Paint

The Basics
  • All paints are mixtures of a number of components.
  • They may include pigments, solvents (toluene, xylene, lacquer thinners, etc.) carriers, dryers, stabilizers, and whatever other components the manufacturer may choose to include.
  • Whether the paint is labeled a lacquer or enamel does not really matter; they differ chemically only in the proportions of the various components.
  • Acrylic paints are often considered to be non-toxic, BUT, the typical acrylic paint contains 2-6% solvents (generally glycols and glycol ethers), plasticizers, preservatives, and fungicides.
  • Some acrylic paints use water as a base while others use alcohol.
  • Alcohol is not as volatile as the other solvents, but can still produce some effects if the dose is high enough.
It must be apparent by now that paint formulation is a very variable thing; the small bottles of paint we use and take for granted contain a very sophisticated product, a product that, regardless of what it may be called, is capable of producing adverse health effects unless some common sense precautions are employed.
  • When sprayed, the droplet/particles size of the paint becomes small enough to be respirable; protection can include an air-purifying respirator (NOT a dust mask), a paint booth, or some other way of assuring that the amount of inspired paint and paint components is minimized.
There are several designs of small paint booths available. If the booth is not operating correctly, the paint exposure to the modeler can actually be much worse than it would be if no booth were used because the paint is hitting the sides and back of the booth and returning directly into the painter's breathing zone.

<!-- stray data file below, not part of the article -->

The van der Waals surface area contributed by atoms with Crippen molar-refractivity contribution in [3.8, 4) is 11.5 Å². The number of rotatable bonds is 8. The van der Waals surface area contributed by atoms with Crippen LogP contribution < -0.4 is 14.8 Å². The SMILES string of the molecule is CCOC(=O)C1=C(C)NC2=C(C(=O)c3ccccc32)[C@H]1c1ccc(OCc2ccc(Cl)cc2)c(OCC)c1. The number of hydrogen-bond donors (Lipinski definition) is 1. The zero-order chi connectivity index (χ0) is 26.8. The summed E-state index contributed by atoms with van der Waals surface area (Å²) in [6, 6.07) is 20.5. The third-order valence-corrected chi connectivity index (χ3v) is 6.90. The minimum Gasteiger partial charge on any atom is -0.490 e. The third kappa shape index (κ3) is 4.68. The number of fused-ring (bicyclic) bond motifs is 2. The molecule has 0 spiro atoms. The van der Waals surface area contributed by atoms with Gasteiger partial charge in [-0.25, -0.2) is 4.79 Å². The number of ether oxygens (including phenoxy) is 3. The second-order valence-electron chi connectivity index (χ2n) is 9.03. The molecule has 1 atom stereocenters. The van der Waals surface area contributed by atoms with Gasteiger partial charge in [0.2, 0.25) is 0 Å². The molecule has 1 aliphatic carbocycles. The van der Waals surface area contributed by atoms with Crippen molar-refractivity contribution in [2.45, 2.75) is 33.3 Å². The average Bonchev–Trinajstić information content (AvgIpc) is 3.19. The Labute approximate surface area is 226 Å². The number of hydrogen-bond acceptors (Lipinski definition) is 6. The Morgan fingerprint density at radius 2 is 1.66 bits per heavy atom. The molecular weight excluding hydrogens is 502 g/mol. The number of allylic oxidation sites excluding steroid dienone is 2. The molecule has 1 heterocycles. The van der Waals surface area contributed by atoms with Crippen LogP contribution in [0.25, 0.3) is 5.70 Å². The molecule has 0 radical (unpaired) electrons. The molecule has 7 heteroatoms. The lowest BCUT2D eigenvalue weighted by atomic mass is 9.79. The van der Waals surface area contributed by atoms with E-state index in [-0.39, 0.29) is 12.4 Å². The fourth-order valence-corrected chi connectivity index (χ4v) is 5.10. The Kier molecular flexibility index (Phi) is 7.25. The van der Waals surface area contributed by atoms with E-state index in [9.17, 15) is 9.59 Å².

When using a paint booth

  • Filters must be cleaned on a regular basis and any fans connected to the booth need to be checked for correct operation.
  • Make sure that the exhaust is located so that the emissions are not being re-introduced through a nearby window or door.
Even without a booth, there are techniques you can use to lessen the amount of paint emissions

  • First and foremost, wear a proper canister respirator.
  • If possible, spray in front of a window that can be opened.
  • place an ordinary oscillating fan behind you. This will push the emissions away from your breathing zone and through the window.
  • Try to spray in a room that does not contain a cold air intake for the furnace/central air; if one is present, just cut a piece of cardboard that can be taped over the inlet when spraying.
  • Closing outlet vents can seem counterintuitive to keeping emissions from the rest of the home, but when the fan is not on, the emissions can move through them.
  • Close the door of the room while painting.
  • Keep the fan on, the window open, and the door closed for a period of time, say 30 minutes after spraying is complete.

Miscellaneous

Future Floor Polish
  • One of the more useful products for modeling to appear in years.
  • A totally man-made mixture of several chemicals.
  • Essentially innocuous, but still should be used with some precaution since it was not designed for use in airbrushes and has never been tested for extreme exposures.
Sharp Edges
Knifes, saws, razor blades, etc. are designed to cut, and they don't care what they cut. A little care can prevent accidents. As one example, put some clay on the handle of the knife so that it can't roll around.